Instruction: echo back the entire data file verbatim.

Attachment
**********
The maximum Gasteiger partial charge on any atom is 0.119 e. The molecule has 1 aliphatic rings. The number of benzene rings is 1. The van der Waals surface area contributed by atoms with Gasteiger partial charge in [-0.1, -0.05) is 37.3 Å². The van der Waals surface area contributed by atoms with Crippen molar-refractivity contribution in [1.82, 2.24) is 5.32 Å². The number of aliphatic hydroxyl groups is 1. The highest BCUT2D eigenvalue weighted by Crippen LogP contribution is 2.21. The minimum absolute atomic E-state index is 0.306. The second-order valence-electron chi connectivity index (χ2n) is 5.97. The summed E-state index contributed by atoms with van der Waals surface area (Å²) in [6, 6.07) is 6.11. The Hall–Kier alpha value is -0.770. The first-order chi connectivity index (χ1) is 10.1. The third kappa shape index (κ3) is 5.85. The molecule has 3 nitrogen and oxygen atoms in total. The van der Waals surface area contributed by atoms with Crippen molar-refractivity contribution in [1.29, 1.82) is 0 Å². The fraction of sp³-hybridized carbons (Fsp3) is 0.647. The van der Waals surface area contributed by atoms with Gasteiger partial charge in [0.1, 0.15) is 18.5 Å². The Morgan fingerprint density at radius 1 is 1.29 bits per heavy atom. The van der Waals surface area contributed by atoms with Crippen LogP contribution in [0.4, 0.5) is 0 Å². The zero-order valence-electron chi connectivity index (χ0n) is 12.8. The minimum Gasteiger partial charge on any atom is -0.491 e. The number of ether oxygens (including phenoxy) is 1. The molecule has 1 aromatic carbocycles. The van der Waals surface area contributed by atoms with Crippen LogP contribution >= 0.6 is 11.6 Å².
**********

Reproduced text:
The maximum Gasteiger partial charge on any atom is 0.119 e. The molecule has 1 aliphatic rings. The number of benzene rings is 1. The van der Waals surface area contributed by atoms with Gasteiger partial charge in [-0.1, -0.05) is 37.3 Å². The van der Waals surface area contributed by atoms with Crippen molar-refractivity contribution in [1.82, 2.24) is 5.32 Å². The number of aliphatic hydroxyl groups is 1. The highest BCUT2D eigenvalue weighted by Crippen LogP contribution is 2.21. The minimum absolute atomic E-state index is 0.306. The second-order valence-electron chi connectivity index (χ2n) is 5.97. The summed E-state index contributed by atoms with van der Waals surface area (Å²) in [6, 6.07) is 6.11. The Hall–Kier alpha value is -0.770. The first-order chi connectivity index (χ1) is 10.1. The third kappa shape index (κ3) is 5.85. The molecule has 3 nitrogen and oxygen atoms in total. The van der Waals surface area contributed by atoms with Crippen molar-refractivity contribution in [1.29, 1.82) is 0 Å². The fraction of sp³-hybridized carbons (Fsp3) is 0.647. The van der Waals surface area contributed by atoms with Gasteiger partial charge in [0.1, 0.15) is 18.5 Å². The Morgan fingerprint density at radius 1 is 1.29 bits per heavy atom. The van der Waals surface area contributed by atoms with Crippen LogP contribution in [0.4, 0.5) is 0 Å². The zero-order valence-electron chi connectivity index (χ0n) is 12.8. The minimum Gasteiger partial charge on any atom is -0.491 e. The number of ether oxygens (including phenoxy) is 1. The molecule has 1 aromatic carbocycles. The van der Waals surface area contributed by atoms with Crippen LogP contribution >= 0.6 is 11.6 Å².